ATHENS, Ga. -- Quincy Carter says he teases Charles Grant every day about being "The Man," the savior who will lead the Georgia Bulldogs into the next millennium.
"I say, `Ha ha, you're in my shoes now,"' the Bulldog quarterback laughs.
But the scariest thing about the Charles Grant Phenomenon, which reached a fever pitch early in fall practice, is that the level of expectation for Grant at this point is much higher than it was for Carter a year ago. Yes, Carter is being pushed as a Heisman Trophy candidate now, but keep in mind that 365 days ago, he was merely one of four talented quarterbacks vying for the starting role -- he didn't even practice with the first team until the week of the season opener.
Grant, on the other hand, is already being talked about as a starter, on offense and defense. Granted, much of that chatter has come from fans. Georgia coach Jim Donnan has been liberal in his praise for the 6-foot-4, 264-pound freshman, but he hasn't anointed him the best player on the planet. Donnan also hasn't closed the door on that subject, either.
His most-repeated statement on Grant to this point came during a recent interview with an Atlanta radio station. The show's hosts hadn't asked Donnan about Grant during the conversation, so Donnan wrapped up with a statement that may be gracing bumper stickers around the Peach State by midseason: "I'm going to leave you guys with two words: Charles Grant."
The sentence set the Bulldog Nation into a frenzy; it was posted on the Internet by giddy fans within minutes and rehashed for days. Donnan always has been a proponent of raising his players' public profiles -- he went out of his way to praise Champ Bailey throughout last season, looking ahead to the two-way standout's NFL draft status. But such high praise for a player who hadn't, at that time, even worked out against the varsity yet?
Strangely, Donnan's enthusiasm produced a backlash; fans have written and called to chastise the coach for putting too much pressure on the 20-year-old prodigy from Miller County, by way of Hargrave Military Academy. The complaints clearly have annoyed Donnan, who refuses to apologize for what he has said.
No, Grant doesn't have the pure speed of the rest of Georgia's backs, but coaches say he has been clocked below 4.6 seconds in the 40-yard dash. Keep in mind here that Hines Ward was generally timed between 4.5 and 4.6 seconds when he was in college -- and Grant is 4 inches taller and 70 pounds heavier than the current Pittsburgh Steelers wideout.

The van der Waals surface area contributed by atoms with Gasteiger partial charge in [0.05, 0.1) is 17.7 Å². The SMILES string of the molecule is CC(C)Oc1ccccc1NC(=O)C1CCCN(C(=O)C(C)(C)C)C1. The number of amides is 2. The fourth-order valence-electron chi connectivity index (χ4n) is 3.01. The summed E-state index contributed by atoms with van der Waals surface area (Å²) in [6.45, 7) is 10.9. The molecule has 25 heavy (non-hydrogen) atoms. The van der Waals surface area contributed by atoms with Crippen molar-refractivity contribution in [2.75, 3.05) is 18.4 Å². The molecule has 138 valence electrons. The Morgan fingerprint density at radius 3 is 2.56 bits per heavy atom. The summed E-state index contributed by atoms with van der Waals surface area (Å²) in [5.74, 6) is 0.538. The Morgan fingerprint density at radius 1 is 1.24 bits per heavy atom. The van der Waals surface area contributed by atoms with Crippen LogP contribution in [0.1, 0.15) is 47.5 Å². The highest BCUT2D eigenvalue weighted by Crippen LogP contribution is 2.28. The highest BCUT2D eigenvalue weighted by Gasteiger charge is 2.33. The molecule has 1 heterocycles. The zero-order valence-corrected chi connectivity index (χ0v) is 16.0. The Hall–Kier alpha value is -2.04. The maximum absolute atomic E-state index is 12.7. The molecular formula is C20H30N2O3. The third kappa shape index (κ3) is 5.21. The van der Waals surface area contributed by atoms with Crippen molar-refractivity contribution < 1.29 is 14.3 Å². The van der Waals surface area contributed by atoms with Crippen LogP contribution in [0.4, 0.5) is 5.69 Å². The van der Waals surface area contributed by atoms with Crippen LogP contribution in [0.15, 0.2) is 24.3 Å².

In high school, Grant tied Herschel Walker's single-season state record of 45 touchdowns as a senior in 1997, when he amassed 3,472 all-purpose yards. As a linebacker, he made 102 tackles, had two interceptions and recovered three fumbles.
"The first time I saw him, I was driving in to my office and Miller County was here for our team camp," Donnan recalled about the summer of 1997. "They were getting off the bus, and here comes this young guy getting off the bus, and I said, `Whoa!' That was right before his senior year. I'll never forget that."
Georgia recruited Grant as hard as anyone else in that class, but despite his other-worldly physical skills, he had one major drawback -- there was essentially no chance that he would qualify academically. So when signing day rolled around in February 1998, Grant didn't officially send in his letter of intent along with classmates such as Boss Bailey and William Witherspoon.
It was weeks later before Grant made official his intentions to come to Georgia, but the university didn't even publicize the signing. In the fall, Grant headed off to Hargrave Military Academy in Virginia, where he worked hard on academics while also playing generous minutes at fullback and linebacker.
Grant was a success on the field, surprising no one, but his progress in the classroom served as a comeuppance to those who said he didn't have the mental toughness to get the job done academically.
On April 2, right in the middle of spring practice, Donnan received word that Grant had received a qualifying score on his SAT, and the celebration was on. Donnan was finally able to welcome an athlete he called "one of the best players in 30 years that I've ever recruited" to the fold.
"It was hard, but (Georgia's coaches) stuck by me, they've never let me down, they've never said you aren't going to make it," said Grant. "I had other people tell me I wasn't going to make it, but the good Lord was on my side. I went up to Hargrave and applied myself and got my score."
With the grades came the expectations. Grant walked into a defensive front seven that Donnan has repeatedly called the best he's had at Georgia, and has made an impact immediately. Grant will push Terin Smith, David Jacobs, Dustin Luckie and Demetric Evans for playing time at defensive end -- a position he has never played before.
"I don't let it go to my head," he said. "I'm humbled by it, but you've got to live up to the stuff. I've been playing football for a long time now, so I'm pretty used to it. All I can do is go out there and give it my all."